Bruce Golden

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Bruce Edward Golden (born December 3, 1952) is an American writer of science fiction, a satirist, and a journalist.


His novels include the following:

  • Red Sky, Blue Moon
  • Evergreen
  • Better Than Chocolate
  • Mortals All


Golden was born in San Diego, California, United States, and graduated from San Diego State University with a Bachelor of Arts degree in English/Creative Writing (where he was encouraged to write by the same professor[who?] who mentored science fiction author Greg Bear).[citation needed] He taught a course in magazine article writing at SDSU and was a volunteer youth baseball coach/administrator for 17 years. He has one son, Eric, and two grandchildren, Savannah and Troy, and still lives in San Diego.[citation needed]

Writing career[edit]

Golden began his professional writing career as a freelance journalist, publishing more than 200 magazine and newspaper articles ranging from in-depth profiles to feature stories to satirical commentary. His first sale as a writer was a story on Black's Beach, at the time the only legal nude beach in the country, which was published by The Progressive in 1977. He worked for 14 years as an editor, and was the founding editor/art director responsible for the creation of five different publications.

In 1985 he was chosen to be the head writer and associate producer of a comedy/variety show (San Diego's Passion) involving more than a hundred actors, writers, musicians, and dancers. In 1986 he wrote a teleplay that was optioned for Steven Spielberg’s Amazing Stories. However, the program was cancelled before the script could be produced, so Golden rewrote it as the short story “Common Time,” which was named as a semi-finalist in L. Ron Hubbard’s Writers of the Future contest. An augmented version of the story was published many years later in the U.S. magazine Brutarian, as well as publications in Romania, Greece, Canada, and England.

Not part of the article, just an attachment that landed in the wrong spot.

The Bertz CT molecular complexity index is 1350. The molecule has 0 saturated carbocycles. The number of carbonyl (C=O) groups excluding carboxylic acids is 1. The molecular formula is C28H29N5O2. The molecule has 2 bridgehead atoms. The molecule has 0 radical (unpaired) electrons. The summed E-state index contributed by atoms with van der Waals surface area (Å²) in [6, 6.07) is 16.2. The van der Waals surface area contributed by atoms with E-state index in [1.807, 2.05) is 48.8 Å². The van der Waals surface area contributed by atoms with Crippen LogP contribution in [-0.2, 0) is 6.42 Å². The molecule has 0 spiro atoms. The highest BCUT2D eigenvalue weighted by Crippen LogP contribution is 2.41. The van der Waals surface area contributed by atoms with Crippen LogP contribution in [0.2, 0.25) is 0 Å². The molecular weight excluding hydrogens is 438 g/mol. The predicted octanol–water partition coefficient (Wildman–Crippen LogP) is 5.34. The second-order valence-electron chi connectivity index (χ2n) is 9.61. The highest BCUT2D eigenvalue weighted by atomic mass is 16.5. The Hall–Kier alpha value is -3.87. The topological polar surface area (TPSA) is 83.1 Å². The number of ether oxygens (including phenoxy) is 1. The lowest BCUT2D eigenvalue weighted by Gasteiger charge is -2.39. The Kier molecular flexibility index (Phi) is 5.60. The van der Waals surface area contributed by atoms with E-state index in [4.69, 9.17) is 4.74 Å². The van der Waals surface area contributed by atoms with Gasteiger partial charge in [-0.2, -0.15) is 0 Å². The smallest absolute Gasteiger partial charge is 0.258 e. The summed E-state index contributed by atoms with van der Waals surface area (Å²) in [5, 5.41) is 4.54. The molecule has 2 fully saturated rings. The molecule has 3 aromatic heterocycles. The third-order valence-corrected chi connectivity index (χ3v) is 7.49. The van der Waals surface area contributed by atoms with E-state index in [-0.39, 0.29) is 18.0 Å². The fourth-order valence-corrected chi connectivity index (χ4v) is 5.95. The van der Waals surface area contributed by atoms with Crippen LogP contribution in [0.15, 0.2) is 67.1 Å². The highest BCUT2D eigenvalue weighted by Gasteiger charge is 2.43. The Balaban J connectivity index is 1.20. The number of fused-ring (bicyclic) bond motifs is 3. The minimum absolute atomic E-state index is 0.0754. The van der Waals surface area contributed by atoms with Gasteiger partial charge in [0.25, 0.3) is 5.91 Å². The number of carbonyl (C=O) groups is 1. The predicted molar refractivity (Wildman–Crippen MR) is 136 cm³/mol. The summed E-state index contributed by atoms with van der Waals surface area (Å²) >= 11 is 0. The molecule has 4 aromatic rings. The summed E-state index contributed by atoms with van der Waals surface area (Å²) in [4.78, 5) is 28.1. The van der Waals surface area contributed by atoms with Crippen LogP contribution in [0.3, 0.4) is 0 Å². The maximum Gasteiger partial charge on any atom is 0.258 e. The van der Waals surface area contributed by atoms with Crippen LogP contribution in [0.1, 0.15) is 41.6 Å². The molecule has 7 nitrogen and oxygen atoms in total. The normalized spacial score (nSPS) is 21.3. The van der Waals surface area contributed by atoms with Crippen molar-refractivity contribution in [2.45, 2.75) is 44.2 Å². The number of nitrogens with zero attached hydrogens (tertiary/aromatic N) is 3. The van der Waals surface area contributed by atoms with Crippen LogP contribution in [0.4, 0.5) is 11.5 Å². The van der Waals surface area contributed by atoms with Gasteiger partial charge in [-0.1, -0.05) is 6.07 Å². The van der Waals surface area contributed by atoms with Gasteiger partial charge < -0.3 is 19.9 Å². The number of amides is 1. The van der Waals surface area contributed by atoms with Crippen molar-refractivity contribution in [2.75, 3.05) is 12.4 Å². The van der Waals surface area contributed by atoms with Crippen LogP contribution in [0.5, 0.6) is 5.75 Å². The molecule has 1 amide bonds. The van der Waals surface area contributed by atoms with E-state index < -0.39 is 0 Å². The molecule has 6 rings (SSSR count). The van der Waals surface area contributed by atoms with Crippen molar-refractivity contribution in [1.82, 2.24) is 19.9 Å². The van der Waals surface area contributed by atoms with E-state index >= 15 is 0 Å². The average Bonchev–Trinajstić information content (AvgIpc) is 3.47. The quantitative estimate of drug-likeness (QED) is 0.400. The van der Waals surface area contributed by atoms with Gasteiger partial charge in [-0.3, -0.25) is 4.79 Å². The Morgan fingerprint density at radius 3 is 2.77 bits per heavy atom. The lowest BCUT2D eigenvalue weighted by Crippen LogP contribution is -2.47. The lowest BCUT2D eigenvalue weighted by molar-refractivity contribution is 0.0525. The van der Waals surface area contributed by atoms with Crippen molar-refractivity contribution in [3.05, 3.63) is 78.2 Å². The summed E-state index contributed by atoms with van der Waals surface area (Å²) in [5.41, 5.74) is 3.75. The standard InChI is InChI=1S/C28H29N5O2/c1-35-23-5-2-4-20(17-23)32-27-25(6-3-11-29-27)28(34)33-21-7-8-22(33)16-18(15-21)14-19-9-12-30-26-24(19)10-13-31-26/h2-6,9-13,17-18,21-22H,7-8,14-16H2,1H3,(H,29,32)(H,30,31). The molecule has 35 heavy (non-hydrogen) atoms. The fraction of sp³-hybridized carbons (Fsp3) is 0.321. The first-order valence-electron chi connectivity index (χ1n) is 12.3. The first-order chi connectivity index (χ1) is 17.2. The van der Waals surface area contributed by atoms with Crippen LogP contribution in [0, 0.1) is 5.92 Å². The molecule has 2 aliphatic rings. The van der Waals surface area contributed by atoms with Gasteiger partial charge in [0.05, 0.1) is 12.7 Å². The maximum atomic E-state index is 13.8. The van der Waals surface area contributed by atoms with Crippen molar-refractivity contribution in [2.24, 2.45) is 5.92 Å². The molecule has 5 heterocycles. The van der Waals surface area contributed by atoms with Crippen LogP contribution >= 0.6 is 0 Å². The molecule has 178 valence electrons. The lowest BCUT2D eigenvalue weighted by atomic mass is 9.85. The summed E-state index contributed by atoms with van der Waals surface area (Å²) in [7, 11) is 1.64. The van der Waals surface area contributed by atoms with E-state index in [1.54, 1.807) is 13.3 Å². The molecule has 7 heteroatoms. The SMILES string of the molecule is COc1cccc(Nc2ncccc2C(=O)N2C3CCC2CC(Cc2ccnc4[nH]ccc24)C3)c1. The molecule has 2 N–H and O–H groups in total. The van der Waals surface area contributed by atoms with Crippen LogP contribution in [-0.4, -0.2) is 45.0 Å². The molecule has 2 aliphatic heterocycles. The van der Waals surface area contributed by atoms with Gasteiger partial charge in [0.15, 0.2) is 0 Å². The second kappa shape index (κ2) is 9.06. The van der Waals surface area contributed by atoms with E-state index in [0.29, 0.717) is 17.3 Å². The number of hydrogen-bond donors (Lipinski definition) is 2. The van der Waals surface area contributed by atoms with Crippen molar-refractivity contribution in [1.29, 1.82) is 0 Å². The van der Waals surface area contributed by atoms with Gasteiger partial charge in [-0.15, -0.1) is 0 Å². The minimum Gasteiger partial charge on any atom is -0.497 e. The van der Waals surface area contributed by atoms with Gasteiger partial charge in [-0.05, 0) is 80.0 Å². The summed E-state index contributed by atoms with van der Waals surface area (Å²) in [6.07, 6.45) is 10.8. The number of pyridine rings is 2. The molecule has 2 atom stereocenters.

Golden turned to broadcasting in 1990. As a television news producer and radio reporter, he was awarded an Emmy, two Golden Mikes, and a number of honors from the Society of Professional Journalists,[citation needed] including recognition for his radio documentaries Sex in the ‘90s and Banned in the USA. For a change of pace, he called upon the comedy writing talents he’d honed nearly a decade earlier to create Radio Free Comedy, a program lampooning political correctness. Much later he wrote and produced a pair of public health educational documentaries for the state of California.[citation needed] In 2001, Golden walked away from his journalistic career to devote himself to his first love-- writing fiction. Golden's first novel, Mortals All (Shaman Press), was a futuristic examination of the civil rights of artificially-created humans. A review in Asimov's Science Fiction Magazine described it as "Steeped in the ambience of classic 1950's Galaxy magazine ... social satire, irreverent anti-establishmentarianism, and pseudo-hardboiled narration ... Golden writes with zest and good pacing ... a certain flippancy of characterization and delivery ..."

Golden’s second novel, Better Than Chocolate (Zumaya Otherworlds), was a futuristic mystery written with undertones of satire and social commentary. It follows San Francisco Police Inspector Noah Dane, who, while hunting his partner's killer and investigating a pair of seemingly unrelated murders, stumbles onto a conspiracy that threatens all humanity. Much to his dismay, his new crime-fighting partner is a Marilyn Monroe celebudroid.